1. Keep your worm farm as cool as possible. Worms don’t like extremes of temperature – either heat or cold. It’s also best if you can put your worm farm somewhere where the temperature stays relatively constant and doesn’t fluctuate too much – a cellar is ideal, but a garage or even laundry (depending on size of farm) is also good.
  2. Make sure the worm farm is not in direct sun, as worms also don’t like direct light.
  3. Cover the top layer of your worm farm with something to help keep the moisture in and the hot dry air out. Newspaper, cardboard, old carpet or underfelt (woollen) can all be given a good soak and then placed directly on the surface of your worm farm – it’ll make a huge difference. (Just be careful with old underfelt as sometimes it had been treated with insecticide.)
  4. Keep your worm farm moist. This is probably the main reason worm farms fail. There should always be a bit of moisture dripping out of the bottom, or if you grab a handful you should be able to wring a couple of drips out.

If you follow these tips there’s no reason why your worms won’t happily keep devouring your kitchen scraps and other organic waste right through the hottest weather.

Have a look at Give Worms a Warm Welcome to find out more about how to reap incredible benefits from these powerhouse workers in your garden.

Control your weeds…or not?

We love weeds! Weeds, or understorey plants as we prefer to call them, provide lots of environmental benefits – they shade the ground, provide habitat and food for the bees and soil microbes that are so important for fertility for our trees, and take carbon out of the air and pump it into the soil. And that’s just the beginning of the list of wonderful things about them!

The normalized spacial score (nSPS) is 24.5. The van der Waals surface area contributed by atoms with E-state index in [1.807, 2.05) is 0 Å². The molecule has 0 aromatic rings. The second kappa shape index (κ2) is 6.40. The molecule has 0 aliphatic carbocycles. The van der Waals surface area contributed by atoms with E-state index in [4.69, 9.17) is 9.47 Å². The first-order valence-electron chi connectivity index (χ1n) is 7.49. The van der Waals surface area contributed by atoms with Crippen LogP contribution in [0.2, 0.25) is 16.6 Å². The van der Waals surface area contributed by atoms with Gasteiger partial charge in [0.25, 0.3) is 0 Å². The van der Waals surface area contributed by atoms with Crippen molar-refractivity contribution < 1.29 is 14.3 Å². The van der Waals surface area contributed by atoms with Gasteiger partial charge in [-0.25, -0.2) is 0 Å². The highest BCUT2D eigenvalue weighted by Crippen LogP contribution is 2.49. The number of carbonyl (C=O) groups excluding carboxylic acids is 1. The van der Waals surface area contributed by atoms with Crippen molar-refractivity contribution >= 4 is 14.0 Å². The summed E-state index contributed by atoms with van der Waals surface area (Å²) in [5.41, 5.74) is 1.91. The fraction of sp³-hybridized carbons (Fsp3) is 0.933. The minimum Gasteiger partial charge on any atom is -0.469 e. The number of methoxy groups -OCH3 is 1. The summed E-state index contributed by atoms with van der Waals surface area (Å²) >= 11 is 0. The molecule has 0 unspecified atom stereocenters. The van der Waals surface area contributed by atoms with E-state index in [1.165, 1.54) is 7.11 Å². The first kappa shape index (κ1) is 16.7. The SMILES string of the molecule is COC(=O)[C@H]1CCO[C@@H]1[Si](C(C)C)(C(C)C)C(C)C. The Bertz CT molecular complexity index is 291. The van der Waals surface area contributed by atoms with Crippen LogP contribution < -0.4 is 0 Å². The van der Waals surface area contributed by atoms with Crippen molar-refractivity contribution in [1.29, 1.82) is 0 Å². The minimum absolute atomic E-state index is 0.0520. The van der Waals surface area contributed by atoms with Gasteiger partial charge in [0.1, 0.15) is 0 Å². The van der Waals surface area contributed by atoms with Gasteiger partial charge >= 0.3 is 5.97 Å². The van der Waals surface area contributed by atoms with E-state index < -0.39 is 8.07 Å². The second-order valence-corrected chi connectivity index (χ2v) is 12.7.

However, there’s also a downside to having weeds under your fruit trees. They use water and nutrients, and they provide habitat and ‘ladders’ into the trees for earwigs and garden weevils. And some weeds are definitely preferable to others, so it pays to make sure you’ve got the right ones. Like most things in gardening and farming, deciding what to do is usually a matter of weighing up the pros and cons.

We reckon the pros of weeds by far outweigh the cons, but to get maximum benefit from them we like to not let them get too long, and try not to let them go to seed. This means they stay active in terms of pumping carbon into the soil, it reduces the amount of water they use, and it’s much more pleasant to work around the trees, but it also means that one of our big jobs in spring and summer is keeping up with the slashing!

We don’t like to to cut the grass too short, and that helps the plants stay in their growing phase too. On a home garden scale, it’s probably easier to use a whipper snipper…

It's important to whipper snip around any trees that will be taped
It’s important to whipper snip around any trees that will be taped

…or best of all, use some animals to eat the grass, and then you get the extra benefit of them turning all that lovely juicy grass into lovely juicy natural fertiliser!

Read more about how to create Natural Fertility for Fruit Trees (within your budget!)